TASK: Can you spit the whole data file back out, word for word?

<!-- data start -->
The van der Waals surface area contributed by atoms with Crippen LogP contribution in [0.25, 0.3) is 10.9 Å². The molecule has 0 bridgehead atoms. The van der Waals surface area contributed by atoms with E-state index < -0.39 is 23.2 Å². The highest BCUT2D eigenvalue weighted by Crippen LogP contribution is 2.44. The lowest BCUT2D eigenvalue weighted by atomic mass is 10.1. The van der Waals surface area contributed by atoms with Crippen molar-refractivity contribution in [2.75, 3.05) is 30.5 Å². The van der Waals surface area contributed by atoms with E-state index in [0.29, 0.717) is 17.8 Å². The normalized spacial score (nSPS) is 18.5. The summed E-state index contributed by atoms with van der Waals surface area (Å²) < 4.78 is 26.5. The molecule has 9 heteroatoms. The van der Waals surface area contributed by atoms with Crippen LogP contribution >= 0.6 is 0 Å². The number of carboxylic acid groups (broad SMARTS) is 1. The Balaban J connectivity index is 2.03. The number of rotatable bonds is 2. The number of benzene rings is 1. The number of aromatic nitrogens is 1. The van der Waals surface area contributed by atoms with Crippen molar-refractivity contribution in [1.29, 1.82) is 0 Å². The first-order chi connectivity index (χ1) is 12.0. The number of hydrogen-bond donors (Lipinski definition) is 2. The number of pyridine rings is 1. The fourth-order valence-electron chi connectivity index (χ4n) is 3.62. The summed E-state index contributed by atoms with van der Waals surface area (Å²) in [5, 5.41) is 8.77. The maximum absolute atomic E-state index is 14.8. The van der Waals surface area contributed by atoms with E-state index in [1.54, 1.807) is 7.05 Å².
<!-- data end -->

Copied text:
The van der Waals surface area contributed by atoms with Crippen LogP contribution in [0.25, 0.3) is 10.9 Å². The molecule has 0 bridgehead atoms. The van der Waals surface area contributed by atoms with E-state index < -0.39 is 23.2 Å². The highest BCUT2D eigenvalue weighted by Crippen LogP contribution is 2.44. The lowest BCUT2D eigenvalue weighted by atomic mass is 10.1. The van der Waals surface area contributed by atoms with Crippen molar-refractivity contribution in [2.75, 3.05) is 30.5 Å². The van der Waals surface area contributed by atoms with E-state index in [0.29, 0.717) is 17.8 Å². The normalized spacial score (nSPS) is 18.5. The summed E-state index contributed by atoms with van der Waals surface area (Å²) < 4.78 is 26.5. The molecule has 9 heteroatoms. The van der Waals surface area contributed by atoms with Crippen LogP contribution >= 0.6 is 0 Å². The number of carboxylic acid groups (broad SMARTS) is 1. The Balaban J connectivity index is 2.03. The number of rotatable bonds is 2. The number of benzene rings is 1. The number of aromatic nitrogens is 1. The van der Waals surface area contributed by atoms with Crippen molar-refractivity contribution in [1.29, 1.82) is 0 Å². The first-order chi connectivity index (χ1) is 12.0. The number of hydrogen-bond donors (Lipinski definition) is 2. The number of pyridine rings is 1. The fourth-order valence-electron chi connectivity index (χ4n) is 3.62. The summed E-state index contributed by atoms with van der Waals surface area (Å²) in [5, 5.41) is 8.77. The maximum absolute atomic E-state index is 14.8. The van der Waals surface area contributed by atoms with E-state index in [1.54, 1.807) is 7.05 Å².